Monday evening’s Emerson City Council meeting drew one of Atlanta’s most powerful and renowned developers to Bartow County, as Jim Jacoby — head of Jacoby Development, Inc. — made an appearance to advocate for a resolution officially approving the Etowah-Allatoona Economic Corridor tax allocation district.
In early 2018, Jacoby announced plans for a massive mixed-use project in Emerson — complete with 2,000 residential units and more than one million square feet of retail and commercial developments.
At Monday's public meeting, Jacoby said that project has a new namesake — the Etowah Highlands.
“It was originally the Villages at Red Top, but we wanted to pay homage to the Etowah and the Native Americans,” he added.
Bartow County voters approved a ballot item last year allowing the County to authorize the creation of tax allocation districts, or TADs. In late November, Bartow County publicly revealed plans for the Etowah-Allatoona Economic Corridor, which includes a 1,000 acre-plus mixed-use site near the old Paga Mine property.
Abutting Etowah River to the north and Red Top Mountain Road to the south, the proposed development calls for 900 single family units, 300 townhomes and more than 2,000 active adult facility units. At full buildout, an analysis from Bleakly Advisory Group anticipates the project entailing about 3,700 residential units and more than 550,000 square feet of residential, hotel, medical office and “community" retail developments.
And Jacoby said there’s a possibility the development can begin to take shape before 2020 arrives.
“We want to come out of the ground this year,” he said. “The sites out there are fairly topographically challenged, so it’s probably a 12-month site work project.”
While Jacoby, who also oversaw the development of Atlantic Station and the Porsche at Aerotropolis project, did not give any updates on how much money is being invested in the proposed Emerson project — which, according to the Bleakly analysis, could easily surpass $1 billion — he did say that potential business partners are already lining up.
“We have a lot of commitments for the residential component of what we’re doing with the town center, and trying to bring Nashville to Emerson,” he said, “so there’s a lot of interest from entertainers to be a part of the project.”
A major component of the project, as indicated by concept documents from Jacoby, is a commercial district which would be modeled on famous downtown areas from throughout the United States, including New Orleans’ Bourbon Street and Memphis’ Beale Street.
“There’s timeframes from the time that we get everything, all our documentation done, so we can go ahead and move towards the closing,” Jacoby said. “There’s a lot of steps that need to take place and we’re moving forward in that direction, but everything’s very positive right now.”
The project, he continued, would also include a roughly two-mile river walk amenity, with “significant setbacks” from the Etowah.
At the moment, Emerson City Manager Kevin McBurnett said that not all of the proposed project will fall under the purview of the municipality. However, following the de-annexation of more than 250 acres from the City of Cartersville back to Bartow County earlier this year, McBurnett said it’s basically a foregone conclusion that Bartow officials will eventually transfer those acres to Emerson to ensure the proposed Jacoby development falls under the jurisdiction of one local government entity.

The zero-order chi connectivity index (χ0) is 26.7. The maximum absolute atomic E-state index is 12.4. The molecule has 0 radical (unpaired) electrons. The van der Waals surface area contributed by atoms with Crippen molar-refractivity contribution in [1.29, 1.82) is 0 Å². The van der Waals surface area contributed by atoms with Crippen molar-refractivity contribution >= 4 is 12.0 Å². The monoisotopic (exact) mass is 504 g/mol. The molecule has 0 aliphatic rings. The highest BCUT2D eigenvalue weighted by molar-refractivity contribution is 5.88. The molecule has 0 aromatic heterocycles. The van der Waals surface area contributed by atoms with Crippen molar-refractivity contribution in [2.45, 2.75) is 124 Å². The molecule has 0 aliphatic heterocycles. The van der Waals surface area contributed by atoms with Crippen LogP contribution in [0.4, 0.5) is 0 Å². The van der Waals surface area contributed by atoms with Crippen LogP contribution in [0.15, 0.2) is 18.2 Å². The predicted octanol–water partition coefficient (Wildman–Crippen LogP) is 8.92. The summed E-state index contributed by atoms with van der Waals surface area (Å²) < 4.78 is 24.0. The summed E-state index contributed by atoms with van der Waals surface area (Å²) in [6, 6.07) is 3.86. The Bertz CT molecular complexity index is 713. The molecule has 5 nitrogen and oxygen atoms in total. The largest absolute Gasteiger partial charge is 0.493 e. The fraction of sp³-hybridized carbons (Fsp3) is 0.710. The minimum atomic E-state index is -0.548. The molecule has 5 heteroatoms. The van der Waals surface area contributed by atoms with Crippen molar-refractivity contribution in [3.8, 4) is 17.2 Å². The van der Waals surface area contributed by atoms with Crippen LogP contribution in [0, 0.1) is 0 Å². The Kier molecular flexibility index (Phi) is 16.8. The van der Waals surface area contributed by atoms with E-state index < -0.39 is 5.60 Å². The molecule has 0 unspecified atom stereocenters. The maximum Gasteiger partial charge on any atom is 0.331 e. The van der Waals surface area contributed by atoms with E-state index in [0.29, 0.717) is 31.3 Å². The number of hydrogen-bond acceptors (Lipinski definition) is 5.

The Bleakly report identifies 29 parcels within the Etowah Highlands area. Along with three additional parcels near the Allatoona Landing marina and segments along U.S. 41 and Eighth Street in Emerson, the total fair market value of the redevelopment area was assessed at $25.6 million.
"Future development would increase the current $10.2 million taxable digest value of the TAD by an additional $523 million," the analysis, commissioned for the Bartow County government, reads. "This would result in approximately $16.7 million in new real estate and personal property receipts when Etowah Highlands and Allatoona Landing are fully built-out."
In TAD-designated redevelopment areas, any additional revenue above the property tax digest base value is placed in a special fund, with the extra income set aside for environmental remediation, utilities installation and other infrastructure building projects.
“The value was frozen as of Jan. 1, so they’ll pay their taxes and all of that will get distributed as it normally does,” Bartow County Administrator Peter Olson told The Daily Tribune News last month. “Next year, if there’s any increase, then that would go into the TAD fund … if some agreement has been reached by then and there’s something to spend it on, that money would go into improving the infrastructure, improving Paga Mine Road or putting in water and sewer or remediating the tailings.”
Olson said any TAD bonds Jacoby may receive will likely be issued upfront to get all of the horizontal development on the project underway.
Per the Bleakly report, anticipated developments within the TAD are expected to bring 1,894 new jobs to Bartow County, with an estimated payroll eclipsing $68 million.
The council — with Councilman Ed Brush recusing himself — unanimously approved the resolution approving the TAD.
The public hearing was closed out by members of the council likewise unanimously approving an item establishing the City’s 2019 millage rate.
“Currently, we’re at 1.872 mills, the rollback rate would be 1.832 mills,” McBurnett said. “After running the numbers, we tentatively set the millage rate at 1.832 … there will be no tax increase this year.”